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Ask GEO: Lizzy Deacon, Senior Partnership Manager (East Asia)

ucypsga10 January 2018


Could you give a brief overview of your role and the activity in your region?

I’m the Senior Partnership Manager for East Asia and I’ve been in the role for nearly six months.

I’m responsible for implementing UCL’s Global Engagement Strategy in the region, which involves facilitating our partnerships of equivalence, principally with Peking University (PKU). We have several other important partnerships in East Asia, including with Osaka University in Japan.

Part of my role involves nurturing these partnerships, which includes organising bilateral delegation visits and monitoring the agreements made in our MOUs [memorandums of understanding]. So far I’ve already been on two delegation visits led by the Provost – one to Japan and one to China – and I got married in between the two, so it’s been rather a baptism of fire!

What led you to the role?

I studied Chinese with International Relations at Durham and SOAS, and was always keen to work in an environment that made use of my knowledge of the country and the language. I lived in China for a year as part of my degree before working at Oxford University in international programmes/partnerships for eight years, followed by Queen Mary University, where I managed a large joint programme with a university in China. When I saw this job come up I was really excited because it gave me the opportunity to move into a more strategic role.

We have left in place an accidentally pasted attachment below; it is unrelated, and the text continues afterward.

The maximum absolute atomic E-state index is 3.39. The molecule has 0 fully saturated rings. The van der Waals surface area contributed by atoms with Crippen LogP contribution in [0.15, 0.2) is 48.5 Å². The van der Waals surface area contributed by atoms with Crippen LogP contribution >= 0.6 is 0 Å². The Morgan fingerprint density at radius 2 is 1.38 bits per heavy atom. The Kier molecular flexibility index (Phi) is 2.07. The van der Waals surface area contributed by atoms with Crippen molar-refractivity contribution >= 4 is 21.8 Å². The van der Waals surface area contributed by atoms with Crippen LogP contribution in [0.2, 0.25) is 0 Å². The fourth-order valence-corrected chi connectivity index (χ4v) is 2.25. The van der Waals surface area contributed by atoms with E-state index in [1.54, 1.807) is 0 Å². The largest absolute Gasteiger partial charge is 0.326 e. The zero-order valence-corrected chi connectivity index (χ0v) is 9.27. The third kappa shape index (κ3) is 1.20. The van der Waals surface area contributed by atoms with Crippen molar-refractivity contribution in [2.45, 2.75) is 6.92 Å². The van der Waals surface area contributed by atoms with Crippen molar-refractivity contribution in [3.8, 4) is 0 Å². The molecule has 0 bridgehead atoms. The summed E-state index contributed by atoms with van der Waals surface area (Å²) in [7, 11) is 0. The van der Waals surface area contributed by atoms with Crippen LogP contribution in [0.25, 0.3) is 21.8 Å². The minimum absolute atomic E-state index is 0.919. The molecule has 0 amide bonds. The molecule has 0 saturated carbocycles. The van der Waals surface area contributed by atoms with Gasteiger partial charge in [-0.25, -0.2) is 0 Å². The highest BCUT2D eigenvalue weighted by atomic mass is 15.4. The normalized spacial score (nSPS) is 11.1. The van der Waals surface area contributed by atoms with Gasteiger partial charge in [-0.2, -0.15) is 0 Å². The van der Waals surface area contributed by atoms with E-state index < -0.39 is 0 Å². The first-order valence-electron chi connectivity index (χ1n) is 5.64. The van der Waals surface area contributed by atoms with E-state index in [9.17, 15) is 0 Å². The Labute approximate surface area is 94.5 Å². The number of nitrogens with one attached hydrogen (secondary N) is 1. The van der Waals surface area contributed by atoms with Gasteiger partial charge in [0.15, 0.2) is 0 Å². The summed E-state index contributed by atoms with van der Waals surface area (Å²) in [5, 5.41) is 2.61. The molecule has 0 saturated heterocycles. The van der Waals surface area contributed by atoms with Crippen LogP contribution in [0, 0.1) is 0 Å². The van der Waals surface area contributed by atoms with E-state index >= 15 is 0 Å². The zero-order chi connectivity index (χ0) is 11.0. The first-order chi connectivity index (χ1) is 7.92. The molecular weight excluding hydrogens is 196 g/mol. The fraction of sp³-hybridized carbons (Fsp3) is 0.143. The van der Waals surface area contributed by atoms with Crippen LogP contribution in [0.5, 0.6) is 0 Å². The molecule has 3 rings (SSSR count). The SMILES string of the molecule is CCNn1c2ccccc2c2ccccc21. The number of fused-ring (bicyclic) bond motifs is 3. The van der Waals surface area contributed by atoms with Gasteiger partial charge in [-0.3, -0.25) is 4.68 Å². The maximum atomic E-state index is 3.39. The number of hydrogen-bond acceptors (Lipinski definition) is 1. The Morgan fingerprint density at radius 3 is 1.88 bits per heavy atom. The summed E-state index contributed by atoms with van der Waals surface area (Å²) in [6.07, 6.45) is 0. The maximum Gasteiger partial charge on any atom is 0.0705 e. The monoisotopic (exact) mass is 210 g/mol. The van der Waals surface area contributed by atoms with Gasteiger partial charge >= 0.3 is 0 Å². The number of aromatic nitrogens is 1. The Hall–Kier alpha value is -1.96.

You went on the Provost’s trip to China late last year. How did it go?

It was hugely successful. The focus of the visit was a trip to PKU. We visited three of the key schools at PKU with whom we have strong collaborations (the School for Chinese as a Second Language, the National School of Development and the Yenching Academy). We also had a Presidential-level meeting at which we signed a memo which details the main strands of our collaboration with PKU, and signed the agreement for a new dual MA programme in Health and Humanity.